“Can’t nobody - not a doctor, not a detox - can’t nobody say it’s over until I say it’s over,” she responds belligerently. “It’s my addiction, my desire … and I say when it’s over.”
There is the truth of the matter. The addict says when their addiction is over. Adolescents coping with addiction can be sent through program after program. They can successfully graduate from boarding schools for troubled teens, they can get through vigorous boot camps, but, if they have not gained the power to say no to their desire, addiction will always be a monkey on their back. Or, as in the article excerpted below, it can be a monkey on the backs of the addict’s loved ones.
“There’s been a monkey on my back - this burden, my mother’s drug addiction.”
R&B star Mario has struggled with his mother’s addiction since he was a teen. Hopefully the MTV special he has produced that tells their story will impact the teens who view it. The price addiction extracts from the addict and those that love them is something that teens have a hard time conceptualizing. They are focused on the here and now, hardly imagining that this week-ends’ “high” could, ultimately, not only play havoc with their lives, but also with the lives of the children that they might one day have.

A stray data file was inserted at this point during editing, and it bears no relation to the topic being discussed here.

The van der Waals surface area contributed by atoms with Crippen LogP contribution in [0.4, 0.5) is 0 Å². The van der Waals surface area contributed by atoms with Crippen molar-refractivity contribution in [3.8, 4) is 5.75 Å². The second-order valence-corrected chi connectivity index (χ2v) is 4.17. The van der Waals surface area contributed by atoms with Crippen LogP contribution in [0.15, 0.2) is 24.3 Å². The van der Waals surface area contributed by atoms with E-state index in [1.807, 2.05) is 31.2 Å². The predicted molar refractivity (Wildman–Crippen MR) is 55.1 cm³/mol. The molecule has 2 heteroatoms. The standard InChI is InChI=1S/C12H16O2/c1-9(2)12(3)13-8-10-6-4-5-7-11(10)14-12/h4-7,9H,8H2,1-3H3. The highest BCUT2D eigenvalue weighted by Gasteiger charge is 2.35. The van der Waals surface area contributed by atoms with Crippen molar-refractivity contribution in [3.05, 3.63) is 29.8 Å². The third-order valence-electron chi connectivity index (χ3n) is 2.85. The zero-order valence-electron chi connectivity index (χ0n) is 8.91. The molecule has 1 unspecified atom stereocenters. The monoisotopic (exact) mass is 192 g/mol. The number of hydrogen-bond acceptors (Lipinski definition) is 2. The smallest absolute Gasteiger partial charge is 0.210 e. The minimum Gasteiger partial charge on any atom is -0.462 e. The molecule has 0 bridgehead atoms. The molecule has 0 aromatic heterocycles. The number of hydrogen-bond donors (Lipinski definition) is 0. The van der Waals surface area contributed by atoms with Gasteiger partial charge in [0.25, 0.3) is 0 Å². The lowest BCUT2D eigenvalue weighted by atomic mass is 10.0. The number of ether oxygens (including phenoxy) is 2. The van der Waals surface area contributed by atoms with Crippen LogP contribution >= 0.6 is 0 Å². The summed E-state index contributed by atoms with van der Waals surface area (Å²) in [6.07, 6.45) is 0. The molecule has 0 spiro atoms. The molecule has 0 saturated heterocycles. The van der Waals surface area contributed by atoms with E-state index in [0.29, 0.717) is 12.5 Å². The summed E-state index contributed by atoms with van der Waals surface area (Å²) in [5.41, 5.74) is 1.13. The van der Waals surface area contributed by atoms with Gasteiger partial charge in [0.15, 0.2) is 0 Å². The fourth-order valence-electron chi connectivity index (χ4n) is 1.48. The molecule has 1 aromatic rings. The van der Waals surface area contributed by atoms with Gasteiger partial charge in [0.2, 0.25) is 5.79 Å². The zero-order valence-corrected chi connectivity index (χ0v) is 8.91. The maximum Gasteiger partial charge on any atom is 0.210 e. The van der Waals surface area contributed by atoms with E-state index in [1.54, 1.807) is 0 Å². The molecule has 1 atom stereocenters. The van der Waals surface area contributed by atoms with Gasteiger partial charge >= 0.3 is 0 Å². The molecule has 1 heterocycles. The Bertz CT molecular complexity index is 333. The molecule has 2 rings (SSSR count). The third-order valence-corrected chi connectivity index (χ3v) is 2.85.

“the film’s dramatic power derives from the tension of whether and how Mario is going to get his mother into treatment. One dark-night-of-the-soul sequence shows Mario surfing the Web in the wee hours trying to find information on addiction after he finds his mother using again. There are plenty of poignant and gripping moments.”
By Ann Walker